A relaxed, bearded Al Gore called for national unity in the wake of the Sept. 11 terrorist hijackings Thursday, praising the public servants who responded to the crisis and passing up a chance to criticize President George Bush before a packed Kennedy School crowd.
Gore delivered the 2001 Jerry Wurf Memorial Lecture Thursday evening (Oct. 4) before a crowd of about 500 in the Kennedy School of Government’s ARCO Forum. Gore praised the hundreds of public servants who gave their lives trying to save the occupants of the World Trade Center after two hijacked jetliners slammed into the buildings.
While terrorists were trying to kill innocent people, Gore said, it was firefighters and other public servants in New York City that were trying to save them.
“We should honor their memories by fighting for the values that bind us together as a country,” Gore said.
Gore started out his half-hour talk, joking about his near-miss in last year’s presidential election. He first introduced himself, “I am Al Gore, I used to be the next president of the United States,” then reflected philosophically, “You win some, you lose some – and then there’s that little-known third category.”
Gore’s speech was given in memory of labor leader Jerry Wurf and sponsored by the Harvard Trade Union Program, Harvard Union of Clerical and Trade Workers/AFSCME Local 3650, AFSCME Council 93, the Kennedy School’s Center for Public Leadership, Harvard College Democrats, the Harvard Political Review, the KSG Democratic Caucus, and the Institute of Politics Student Advisory Committee.
He was introduced by Harvard President Lawrence H. Summers, who served as treasury secretary during the Clinton/Gore administration. Summers provided a preview of Gore’s comments, also hailing the firefighters and other emergency personnel who headed into the World Trade Center when thousands of others were fleeing for their lives.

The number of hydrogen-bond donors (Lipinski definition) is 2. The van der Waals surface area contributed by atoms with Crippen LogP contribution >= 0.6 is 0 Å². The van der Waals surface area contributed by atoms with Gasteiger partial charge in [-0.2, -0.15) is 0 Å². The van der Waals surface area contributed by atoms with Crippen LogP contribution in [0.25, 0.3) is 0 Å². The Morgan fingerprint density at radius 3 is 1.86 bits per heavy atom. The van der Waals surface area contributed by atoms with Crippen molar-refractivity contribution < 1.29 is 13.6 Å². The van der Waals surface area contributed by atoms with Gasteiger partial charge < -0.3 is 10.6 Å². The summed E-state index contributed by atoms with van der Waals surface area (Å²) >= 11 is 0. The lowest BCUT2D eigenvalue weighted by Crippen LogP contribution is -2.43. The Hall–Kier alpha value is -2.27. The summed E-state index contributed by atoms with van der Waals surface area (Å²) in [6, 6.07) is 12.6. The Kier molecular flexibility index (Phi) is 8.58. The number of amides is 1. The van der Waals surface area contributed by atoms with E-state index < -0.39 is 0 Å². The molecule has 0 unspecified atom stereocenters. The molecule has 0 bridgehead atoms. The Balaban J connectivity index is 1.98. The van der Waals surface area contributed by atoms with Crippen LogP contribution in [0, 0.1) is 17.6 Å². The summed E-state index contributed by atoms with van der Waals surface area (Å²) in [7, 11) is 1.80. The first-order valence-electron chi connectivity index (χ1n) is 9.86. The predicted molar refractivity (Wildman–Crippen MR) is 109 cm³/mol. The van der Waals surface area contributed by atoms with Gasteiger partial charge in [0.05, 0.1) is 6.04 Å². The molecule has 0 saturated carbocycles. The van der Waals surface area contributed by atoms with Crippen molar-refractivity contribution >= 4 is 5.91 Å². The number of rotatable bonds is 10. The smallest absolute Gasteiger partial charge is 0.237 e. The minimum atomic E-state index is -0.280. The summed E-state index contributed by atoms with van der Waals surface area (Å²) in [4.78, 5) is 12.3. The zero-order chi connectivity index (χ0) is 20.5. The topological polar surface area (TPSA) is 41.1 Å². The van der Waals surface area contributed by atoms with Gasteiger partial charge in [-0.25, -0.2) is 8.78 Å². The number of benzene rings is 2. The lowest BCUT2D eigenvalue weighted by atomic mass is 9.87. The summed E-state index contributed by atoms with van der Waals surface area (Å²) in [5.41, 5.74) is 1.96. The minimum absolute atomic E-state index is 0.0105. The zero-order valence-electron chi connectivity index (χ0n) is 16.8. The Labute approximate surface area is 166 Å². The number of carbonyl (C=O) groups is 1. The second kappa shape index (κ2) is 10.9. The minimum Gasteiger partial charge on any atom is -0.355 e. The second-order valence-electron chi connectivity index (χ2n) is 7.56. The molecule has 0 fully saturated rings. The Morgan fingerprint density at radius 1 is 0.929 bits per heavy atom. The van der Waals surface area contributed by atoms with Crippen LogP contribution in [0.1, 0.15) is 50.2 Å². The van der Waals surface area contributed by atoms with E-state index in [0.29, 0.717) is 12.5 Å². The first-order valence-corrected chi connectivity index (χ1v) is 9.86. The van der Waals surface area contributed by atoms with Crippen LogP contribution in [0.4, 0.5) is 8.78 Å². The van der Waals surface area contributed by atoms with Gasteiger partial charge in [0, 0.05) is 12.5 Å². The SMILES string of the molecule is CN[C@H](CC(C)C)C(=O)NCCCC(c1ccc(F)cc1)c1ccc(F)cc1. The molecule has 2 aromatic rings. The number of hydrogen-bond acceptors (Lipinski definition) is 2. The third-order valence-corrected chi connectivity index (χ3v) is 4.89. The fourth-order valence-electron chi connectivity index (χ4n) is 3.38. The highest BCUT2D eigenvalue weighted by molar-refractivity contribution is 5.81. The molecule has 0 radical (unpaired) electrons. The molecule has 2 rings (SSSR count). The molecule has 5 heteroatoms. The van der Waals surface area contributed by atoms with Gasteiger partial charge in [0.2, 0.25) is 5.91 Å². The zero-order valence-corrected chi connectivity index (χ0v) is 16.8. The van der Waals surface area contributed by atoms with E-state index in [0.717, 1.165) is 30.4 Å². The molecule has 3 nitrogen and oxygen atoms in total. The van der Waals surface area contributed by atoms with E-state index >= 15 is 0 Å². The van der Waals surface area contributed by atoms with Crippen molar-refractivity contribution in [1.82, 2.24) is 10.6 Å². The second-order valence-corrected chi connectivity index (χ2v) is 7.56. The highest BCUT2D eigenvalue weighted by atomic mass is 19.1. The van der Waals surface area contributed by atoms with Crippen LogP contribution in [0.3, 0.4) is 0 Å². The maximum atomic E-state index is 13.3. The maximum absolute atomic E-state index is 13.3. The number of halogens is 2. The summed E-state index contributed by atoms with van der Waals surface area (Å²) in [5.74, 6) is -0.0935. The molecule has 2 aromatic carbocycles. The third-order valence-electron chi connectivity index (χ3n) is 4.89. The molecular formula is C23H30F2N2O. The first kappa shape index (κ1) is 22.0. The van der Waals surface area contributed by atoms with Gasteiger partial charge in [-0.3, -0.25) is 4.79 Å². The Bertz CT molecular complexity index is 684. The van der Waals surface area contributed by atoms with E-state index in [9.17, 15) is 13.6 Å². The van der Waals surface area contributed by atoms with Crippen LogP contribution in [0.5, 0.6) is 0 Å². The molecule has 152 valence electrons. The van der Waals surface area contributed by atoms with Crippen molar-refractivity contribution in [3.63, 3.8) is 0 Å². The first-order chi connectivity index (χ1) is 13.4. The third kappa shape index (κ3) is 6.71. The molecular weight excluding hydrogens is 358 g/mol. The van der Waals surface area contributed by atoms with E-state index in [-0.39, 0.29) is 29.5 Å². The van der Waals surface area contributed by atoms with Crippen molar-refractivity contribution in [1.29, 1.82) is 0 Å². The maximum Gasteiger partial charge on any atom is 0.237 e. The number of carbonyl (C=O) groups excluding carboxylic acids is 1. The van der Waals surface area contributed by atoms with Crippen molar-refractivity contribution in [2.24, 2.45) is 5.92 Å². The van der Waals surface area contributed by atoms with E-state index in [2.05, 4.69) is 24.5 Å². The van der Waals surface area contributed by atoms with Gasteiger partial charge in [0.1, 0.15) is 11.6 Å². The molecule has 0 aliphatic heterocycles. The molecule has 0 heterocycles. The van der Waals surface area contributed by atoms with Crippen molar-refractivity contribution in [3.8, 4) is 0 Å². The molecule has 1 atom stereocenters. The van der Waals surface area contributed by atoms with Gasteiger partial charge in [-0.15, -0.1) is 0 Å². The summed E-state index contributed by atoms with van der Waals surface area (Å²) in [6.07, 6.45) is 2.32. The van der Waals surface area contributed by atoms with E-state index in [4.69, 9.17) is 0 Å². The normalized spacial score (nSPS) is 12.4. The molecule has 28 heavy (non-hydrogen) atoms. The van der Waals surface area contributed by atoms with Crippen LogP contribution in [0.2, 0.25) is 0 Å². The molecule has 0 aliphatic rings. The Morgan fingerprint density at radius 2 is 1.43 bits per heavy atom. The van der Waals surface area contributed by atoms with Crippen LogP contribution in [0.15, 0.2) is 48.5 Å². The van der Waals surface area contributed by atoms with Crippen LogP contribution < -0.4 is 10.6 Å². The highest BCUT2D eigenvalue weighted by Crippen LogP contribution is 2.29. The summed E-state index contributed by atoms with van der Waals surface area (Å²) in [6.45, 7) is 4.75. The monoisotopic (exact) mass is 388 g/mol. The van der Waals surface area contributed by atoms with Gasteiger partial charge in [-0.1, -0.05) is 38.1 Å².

“There were only one group of people going up the stairs on Sept. 11. Those were public servants,” Summers said. “Anyone who wants to say that government work is wrong or that government is wrong … should think about those people going up those stairs at that moment.”
Gore drew several standing ovations from the enthusiastic crowd, largely made up of Harvard students.
“It was really inspirational. I don’t know if I was expecting that,” said Judy Gross, a master’s degree student at the Graduate School of Education. “He just seemed much more at ease here and much more what he’s probably really like.”
In his anecdote-sprinkled talk, Gore said the strength of America comes from its workers, including those public servants who are often targets when people talk about government waste and inefficiency.
“Let’s be done with attacking and criticizing them,” Gore said. “These people deserve our respect.”
During the question-and-answer session that followed his speech, Gore said he has no doubt that Osama bin Ladin is responsible for the terrorist hijackings. He also said he doesn’t understand the point of recent peace rallies, since any U.S. action is intended to stop people who are trying to kill Americans. Gore passed up several chances to criticize Bush’s handling of the crisis, praising him instead for reaching out to American Muslims and saying that the president faces hard choices.
“It is extremely difficult for President Bush to find the right path here. Whoever is in the White House would face tremendous difficulty,” Gore said. “There’s extremely difficult judgment calls that have to be made.”
Gore said Bush’s responses to those calls can certainly be debated and questioned, but after the debate is over, the nation should remain united.
“I hope … even if we disagree about other things in America, that we find a way to remain as unified as we possibly can. Because winning this war … winning this struggle against terrorism is extremely important for future generations of Americans,” Gore said